- Bedroom ambiance. Set the stage for better sleep by creating a relaxed, uncluttered environment. Consider using Feng Shui to create a calm, positive atmosphere. The right mattress and a pillow that is just right for you will go a long way toward a good night’s sleep. Bedding is a matter of taste, utility, and comfort. Choose from brushed cotton, flannel, or silk sheets; weighted blankets, throws or comforters. Whatever you choose should be conducive to your thermal and tactile preferences. The bedroom should be dark and cool for optimal sleep. Put the dirty clothes in a laundry basket outside of the bedroom. Use palo santo or sage to clear the air and energy from time to time. Bring in fresh flowers or artwork that is pleasing and calming. Keep noise levels low; add white noise (fan, humidifier, or other) if it is too noisy or too quiet.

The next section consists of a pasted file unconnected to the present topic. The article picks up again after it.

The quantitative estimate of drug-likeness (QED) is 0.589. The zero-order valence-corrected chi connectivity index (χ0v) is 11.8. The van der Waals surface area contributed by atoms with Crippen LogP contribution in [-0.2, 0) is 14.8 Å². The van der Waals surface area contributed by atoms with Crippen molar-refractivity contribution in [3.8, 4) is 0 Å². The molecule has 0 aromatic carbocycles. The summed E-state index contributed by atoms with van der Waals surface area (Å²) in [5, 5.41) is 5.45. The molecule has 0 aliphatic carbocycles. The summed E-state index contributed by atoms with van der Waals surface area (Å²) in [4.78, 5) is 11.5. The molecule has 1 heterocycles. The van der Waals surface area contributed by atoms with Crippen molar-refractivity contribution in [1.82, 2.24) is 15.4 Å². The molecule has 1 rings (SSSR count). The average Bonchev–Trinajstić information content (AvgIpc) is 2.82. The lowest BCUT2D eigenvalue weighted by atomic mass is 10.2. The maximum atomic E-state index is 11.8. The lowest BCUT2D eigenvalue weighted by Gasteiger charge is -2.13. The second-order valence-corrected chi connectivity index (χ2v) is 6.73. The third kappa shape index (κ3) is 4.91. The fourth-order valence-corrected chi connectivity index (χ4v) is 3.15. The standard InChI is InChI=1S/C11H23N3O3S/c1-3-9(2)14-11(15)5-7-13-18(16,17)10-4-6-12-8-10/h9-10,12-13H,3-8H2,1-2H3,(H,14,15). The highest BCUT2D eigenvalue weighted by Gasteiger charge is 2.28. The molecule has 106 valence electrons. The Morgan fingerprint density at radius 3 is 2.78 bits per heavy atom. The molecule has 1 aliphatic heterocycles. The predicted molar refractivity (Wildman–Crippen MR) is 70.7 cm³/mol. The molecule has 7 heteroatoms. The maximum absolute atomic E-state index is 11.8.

- Drink wisely. Avoid drinking coffee, hot chocolate, caffeinated sodas or teas in the afternoon or evening. Alcohol in any form has a link to insomnia and takes four to five hours to metabolize out of the system, so drinking it right before bed is not recommended. Try to finish alcoholic drinks at least 4 hours before it’s time to sleep. Non-alcoholic wines, beers, and mocktails are becoming increasingly popular substitutes for alcoholic beverages for those who are trying to drink less and sleep better. Herbal teas can be both soothing and medicinal. For those who drink dairy, warm milk can be relaxing and sleep supportive at bedtime. For the lactose intolerant, soy milk and certain nut milks (warm or cold) have a similar effect due to their tryptophan content.